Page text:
system for classifying it’s grape wines with the top tier, the Vino de Calidad
Preferente, or Wine of Special Quality tier, abbreviated VCP,
representing the tier for quality wines and roughly correlating to the PDO level
of the European Union wine classification scheme.
Wines made at this level can only be made from vinifera grapes, so no native
varieties or hybrids, and have various minimum requirements, like minimum
alcohol by volume, for example, that they have to meet. In what appears to be an
effort to link VCP wines to formats perceived to represent quality wines,
they cannot, by law, be sold in sizes larger than 750 milliliters nor can they
be sold in containers made from anything other than glass. VCP wine usually
accounts for somewhere between 7 to 12% of total wine production, with the
considerable slack taken up by the tier below, the Vino Común, VC, or Common Wine tier. Here the wines can be vinified not only from vinifera but from Vitis labrusca grapes, an American native species as well, with the grapes from the species
most commonly being 2 red grapes, Frutilla, also known in the U.S. as Isabella and
Concord. VC wines can be sold in any size format and in plastic or cardboard
containers as well as glass. In fact, a lot of wine made at this tier is
inexpensive Rosé, often sold in large jug or, more recently, box formats and
made from Muscat Hamburg, a widely planted vinifera grape that does not
figure as prominently at the quality level of production. Regulations
governing wine production and labeling are administered in Uruguay by INAVI, the
Instituto Nacional de Viniviticultura, or the National Institute of Wine and
Viticulture, and according to INAVI’s own documentation Uruguay follows an 85%
rule for vintage and varietal labeling for its VCP wines; so, if there’s a
varietal designation on the wine 85% of the wine must be
that varietal, and if there’s a vintage date 85% must have come from the
named year. I wasn’t able to find, despite much searching, a specific percentage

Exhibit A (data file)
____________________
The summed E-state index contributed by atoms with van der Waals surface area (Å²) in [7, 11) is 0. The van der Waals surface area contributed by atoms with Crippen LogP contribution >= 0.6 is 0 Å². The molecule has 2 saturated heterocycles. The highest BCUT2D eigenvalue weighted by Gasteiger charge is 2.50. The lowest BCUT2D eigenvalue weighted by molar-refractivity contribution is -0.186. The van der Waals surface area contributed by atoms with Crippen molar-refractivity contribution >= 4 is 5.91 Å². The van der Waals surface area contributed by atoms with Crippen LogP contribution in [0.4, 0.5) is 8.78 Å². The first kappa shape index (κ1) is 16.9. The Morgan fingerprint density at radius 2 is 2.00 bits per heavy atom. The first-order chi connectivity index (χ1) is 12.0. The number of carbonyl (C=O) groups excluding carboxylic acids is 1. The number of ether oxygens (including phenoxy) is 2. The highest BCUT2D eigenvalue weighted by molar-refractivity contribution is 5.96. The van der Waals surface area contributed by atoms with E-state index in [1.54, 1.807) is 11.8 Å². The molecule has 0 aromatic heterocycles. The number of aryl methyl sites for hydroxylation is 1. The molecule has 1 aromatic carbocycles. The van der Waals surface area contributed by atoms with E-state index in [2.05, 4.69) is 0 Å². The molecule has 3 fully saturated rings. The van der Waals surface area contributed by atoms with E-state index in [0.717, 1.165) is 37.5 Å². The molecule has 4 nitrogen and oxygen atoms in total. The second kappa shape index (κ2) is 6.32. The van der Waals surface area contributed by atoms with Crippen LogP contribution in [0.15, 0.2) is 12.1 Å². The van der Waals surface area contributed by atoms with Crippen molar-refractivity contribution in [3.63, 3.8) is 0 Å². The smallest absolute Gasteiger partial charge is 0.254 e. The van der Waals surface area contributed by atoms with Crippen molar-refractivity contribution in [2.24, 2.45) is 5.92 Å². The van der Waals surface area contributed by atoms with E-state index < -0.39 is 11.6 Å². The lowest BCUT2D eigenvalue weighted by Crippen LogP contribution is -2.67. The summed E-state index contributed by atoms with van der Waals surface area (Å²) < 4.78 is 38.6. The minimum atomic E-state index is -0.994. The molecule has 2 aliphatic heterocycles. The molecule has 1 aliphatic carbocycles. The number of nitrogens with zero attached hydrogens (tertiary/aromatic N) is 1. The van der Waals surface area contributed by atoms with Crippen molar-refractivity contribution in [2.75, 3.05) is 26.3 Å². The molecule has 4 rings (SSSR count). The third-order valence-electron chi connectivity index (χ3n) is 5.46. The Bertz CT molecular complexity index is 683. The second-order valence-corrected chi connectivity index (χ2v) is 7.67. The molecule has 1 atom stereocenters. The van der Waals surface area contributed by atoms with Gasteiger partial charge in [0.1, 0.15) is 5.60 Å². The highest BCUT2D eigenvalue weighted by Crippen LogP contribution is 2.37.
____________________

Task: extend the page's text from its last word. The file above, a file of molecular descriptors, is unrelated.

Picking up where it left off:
requirement connected to using a geographic designation on the label but
one English-language source I found claimed he’d spoken to industry
professionals in Uruguay who told him that the requirement to use a
geographical indication more specific than the whole country, that is, the name
of one of the departments that double as wine regions, is 100%. I also wasn’t
able to find any specific requirements for vintage and varietal labeling for
VC wines and the impression that I get is that this tier is a catch-all for
anything that didn’t qualify for the VCP tier provided that the wine was made from
vinifera or labrusca and not from hybrid grapes. And speaking of labels, I should
note that on at least three bottles of Uruguayan wine that I’ve had, all very
good, I couldn’t find a VCP or other quality
level designation no matter how hard I looked despite INAVI’s very clear
statement that such a designation should be printed in letters that are “visible
legible and indelible” as well as no smaller than six millimeters. I’ve seen
VCP designations on other Uruguayan wines, so I don’t know what’s going on here. Did
I miss it? Is it under my thumb? As far as I can tell, the designation on the label
is supposed to be mandatory so go fig and let me know in the comments if you know what’s going on or if I missed something. Finally, as far as grapes go, the big dog
in Uruguay is Tannat, that makes up a healthy 26% of vines planted and about
as much of total wine produced. The number two grape, Muscat Hamburg, or Black Muscat, features more prominently in VC level production than quality production.
Ugni Blanc, also known as Trebbiano in Italy, Merlot, Cab Sauv, Cab Franc, Sauv
Blanc, Marselan, a Grenache and Cab Sauv cross that turns up in the wines of
Southwest France, and Chardonnay round out the top nine. There’re 60 some
varietals, both red and white, grown in Uruguay but the top four of them, from Tannat to Merlot, make up 66% of plantings and 75% of production. Almost all of
these permitted grapes are vinifera along with some Frutilla/Isabella,
Concord and maybe a stray labrusca vine here there. As of 2007, hybrids and non-labrusca native grapes are not legal for vinification into wine in Uruguay